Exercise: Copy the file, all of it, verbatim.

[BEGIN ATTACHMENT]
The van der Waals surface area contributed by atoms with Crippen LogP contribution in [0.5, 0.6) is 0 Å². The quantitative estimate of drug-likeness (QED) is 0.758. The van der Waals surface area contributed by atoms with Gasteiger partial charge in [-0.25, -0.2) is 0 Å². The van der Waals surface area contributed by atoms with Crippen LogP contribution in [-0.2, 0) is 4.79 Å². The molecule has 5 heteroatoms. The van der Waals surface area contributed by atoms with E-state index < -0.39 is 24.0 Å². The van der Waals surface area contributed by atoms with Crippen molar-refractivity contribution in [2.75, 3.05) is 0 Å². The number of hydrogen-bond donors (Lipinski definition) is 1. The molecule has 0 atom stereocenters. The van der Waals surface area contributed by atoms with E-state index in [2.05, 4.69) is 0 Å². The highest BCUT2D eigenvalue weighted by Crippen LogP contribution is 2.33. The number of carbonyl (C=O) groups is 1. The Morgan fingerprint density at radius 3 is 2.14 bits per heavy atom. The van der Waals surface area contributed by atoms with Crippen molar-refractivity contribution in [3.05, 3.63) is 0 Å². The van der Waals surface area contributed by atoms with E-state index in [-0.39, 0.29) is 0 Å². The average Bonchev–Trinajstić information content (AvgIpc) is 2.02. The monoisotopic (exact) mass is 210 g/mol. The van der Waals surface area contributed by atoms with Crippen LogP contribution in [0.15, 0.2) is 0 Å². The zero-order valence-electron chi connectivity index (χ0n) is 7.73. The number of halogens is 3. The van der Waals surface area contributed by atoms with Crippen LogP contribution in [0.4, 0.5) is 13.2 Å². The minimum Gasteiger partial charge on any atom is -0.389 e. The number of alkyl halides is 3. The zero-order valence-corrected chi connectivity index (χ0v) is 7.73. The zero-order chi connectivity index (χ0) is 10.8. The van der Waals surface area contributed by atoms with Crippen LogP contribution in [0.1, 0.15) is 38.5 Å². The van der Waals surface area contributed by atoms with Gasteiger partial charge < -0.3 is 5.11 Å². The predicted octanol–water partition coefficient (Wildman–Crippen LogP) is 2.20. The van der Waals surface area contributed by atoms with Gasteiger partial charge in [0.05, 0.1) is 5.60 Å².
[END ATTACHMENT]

The van der Waals surface area contributed by atoms with Crippen LogP contribution in [0.5, 0.6) is 0 Å². The quantitative estimate of drug-likeness (QED) is 0.758. The van der Waals surface area contributed by atoms with Gasteiger partial charge in [-0.25, -0.2) is 0 Å². The van der Waals surface area contributed by atoms with Crippen LogP contribution in [-0.2, 0) is 4.79 Å². The molecule has 5 heteroatoms. The van der Waals surface area contributed by atoms with E-state index < -0.39 is 24.0 Å². The van der Waals surface area contributed by atoms with Crippen molar-refractivity contribution in [2.75, 3.05) is 0 Å². The number of hydrogen-bond donors (Lipinski definition) is 1. The molecule has 0 atom stereocenters. The van der Waals surface area contributed by atoms with E-state index in [2.05, 4.69) is 0 Å². The highest BCUT2D eigenvalue weighted by Crippen LogP contribution is 2.33. The number of carbonyl (C=O) groups is 1. The Morgan fingerprint density at radius 3 is 2.14 bits per heavy atom. The van der Waals surface area contributed by atoms with Crippen molar-refractivity contribution in [3.05, 3.63) is 0 Å². The van der Waals surface area contributed by atoms with E-state index in [-0.39, 0.29) is 0 Å². The average Bonchev–Trinajstić information content (AvgIpc) is 2.02. The monoisotopic (exact) mass is 210 g/mol. The van der Waals surface area contributed by atoms with Crippen LogP contribution in [0.15, 0.2) is 0 Å². The zero-order valence-electron chi connectivity index (χ0n) is 7.73. The number of halogens is 3. The van der Waals surface area contributed by atoms with Crippen LogP contribution in [0.4, 0.5) is 13.2 Å². The minimum Gasteiger partial charge on any atom is -0.389 e. The number of alkyl halides is 3. The zero-order valence-corrected chi connectivity index (χ0v) is 7.73. The zero-order chi connectivity index (χ0) is 10.8. The van der Waals surface area contributed by atoms with Crippen LogP contribution in [0.1, 0.15) is 38.5 Å². The van der Waals surface area contributed by atoms with Gasteiger partial charge < -0.3 is 5.11 Å². The predicted octanol–water partition coefficient (Wildman–Crippen LogP) is 2.20. The van der Waals surface area contributed by atoms with Gasteiger partial charge in [0.05, 0.1) is 5.60 Å².